A new study in mice at the University of Edinburgh, has revealed for the first time how two proteins work together to disrupt communication between brain cells. The research offers fresh insights into these proteins, which could help in the search for treatments for dementia. The hope is that this research will help us better understand how to stop the damage that the two proteins cause to the brain, helping scientists to potentially prevent or reverse dementia symptoms.
Dr James Pickett, Head of Research at Alzheimer’s Society, said: “Amyloid and tau have long been considered the key players in Alzheimer’s disease. By focusing on the connections between cells in the brain, these researchers have highlighted the importance of understanding how – independently and together – these proteins damage nerve cells.
“Other research has shown that treating cognitive decline by targeting amyloid is very difficult, but this research emphasises that novel drugs that target tau could hold the key to reducing damage to the connections between cells.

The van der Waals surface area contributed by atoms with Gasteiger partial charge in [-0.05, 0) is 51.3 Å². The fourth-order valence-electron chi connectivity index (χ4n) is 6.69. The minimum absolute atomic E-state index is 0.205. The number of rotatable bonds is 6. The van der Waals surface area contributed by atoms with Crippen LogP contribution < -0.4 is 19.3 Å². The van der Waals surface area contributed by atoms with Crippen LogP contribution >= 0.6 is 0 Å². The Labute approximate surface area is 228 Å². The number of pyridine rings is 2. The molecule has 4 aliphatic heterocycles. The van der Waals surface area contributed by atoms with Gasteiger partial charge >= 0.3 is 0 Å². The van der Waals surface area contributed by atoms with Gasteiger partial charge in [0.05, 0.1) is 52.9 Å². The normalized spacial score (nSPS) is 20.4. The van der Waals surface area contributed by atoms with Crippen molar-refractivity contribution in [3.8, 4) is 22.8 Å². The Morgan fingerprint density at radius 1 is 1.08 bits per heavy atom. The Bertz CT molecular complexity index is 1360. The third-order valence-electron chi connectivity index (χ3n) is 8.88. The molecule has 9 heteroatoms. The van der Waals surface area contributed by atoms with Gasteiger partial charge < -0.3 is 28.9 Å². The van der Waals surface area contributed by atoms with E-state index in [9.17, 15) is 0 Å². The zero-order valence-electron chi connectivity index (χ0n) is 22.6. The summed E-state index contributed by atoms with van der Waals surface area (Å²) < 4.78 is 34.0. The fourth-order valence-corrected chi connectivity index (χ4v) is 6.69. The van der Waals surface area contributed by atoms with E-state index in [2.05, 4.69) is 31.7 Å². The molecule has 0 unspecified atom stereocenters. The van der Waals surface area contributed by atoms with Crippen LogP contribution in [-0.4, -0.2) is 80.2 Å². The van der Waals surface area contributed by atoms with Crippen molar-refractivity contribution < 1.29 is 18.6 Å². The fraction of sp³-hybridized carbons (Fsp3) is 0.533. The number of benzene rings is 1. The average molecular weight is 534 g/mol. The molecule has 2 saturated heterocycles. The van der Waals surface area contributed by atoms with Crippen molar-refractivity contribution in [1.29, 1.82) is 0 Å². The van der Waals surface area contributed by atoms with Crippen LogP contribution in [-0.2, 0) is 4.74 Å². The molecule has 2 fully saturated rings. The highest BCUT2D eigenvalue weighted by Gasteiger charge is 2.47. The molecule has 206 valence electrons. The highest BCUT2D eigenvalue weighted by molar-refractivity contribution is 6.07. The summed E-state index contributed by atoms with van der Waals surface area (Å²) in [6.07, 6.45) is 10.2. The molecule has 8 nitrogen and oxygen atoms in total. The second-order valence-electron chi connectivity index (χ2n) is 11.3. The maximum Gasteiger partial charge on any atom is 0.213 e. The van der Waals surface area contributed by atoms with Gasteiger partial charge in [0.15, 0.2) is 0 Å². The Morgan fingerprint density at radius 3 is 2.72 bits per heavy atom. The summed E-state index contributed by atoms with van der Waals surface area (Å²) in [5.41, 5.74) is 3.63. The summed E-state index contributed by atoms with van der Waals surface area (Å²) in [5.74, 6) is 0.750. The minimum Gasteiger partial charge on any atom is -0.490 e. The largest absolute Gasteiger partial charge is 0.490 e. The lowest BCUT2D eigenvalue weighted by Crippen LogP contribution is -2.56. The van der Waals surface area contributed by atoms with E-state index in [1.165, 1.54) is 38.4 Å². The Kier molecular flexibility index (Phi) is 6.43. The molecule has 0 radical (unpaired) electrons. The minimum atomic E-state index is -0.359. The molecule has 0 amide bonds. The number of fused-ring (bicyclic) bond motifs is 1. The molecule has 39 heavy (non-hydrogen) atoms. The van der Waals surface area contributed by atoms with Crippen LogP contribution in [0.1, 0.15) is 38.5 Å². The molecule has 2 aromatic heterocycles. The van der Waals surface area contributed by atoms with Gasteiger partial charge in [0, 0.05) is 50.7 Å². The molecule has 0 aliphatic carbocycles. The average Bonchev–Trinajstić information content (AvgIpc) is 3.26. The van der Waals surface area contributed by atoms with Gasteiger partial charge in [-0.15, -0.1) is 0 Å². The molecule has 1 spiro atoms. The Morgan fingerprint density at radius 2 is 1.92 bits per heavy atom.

“In the grand scheme of things, we know so little about the brain and how it changes in disease. This is why Alzheimer’s Society helped co-found the UK Dementia Research Institute, bringing together the best people in dementia research to make discoveries that will one day change peoples’ lives.
“Dementia is the UK’s biggest killer, with someone developing it every three minutes. It is only through research like this that we can understand what causes dementia, and we owe it to the 850,000 people in the UK currently living with dementia to develop effective treatments, improve care and one day to find a cure.”
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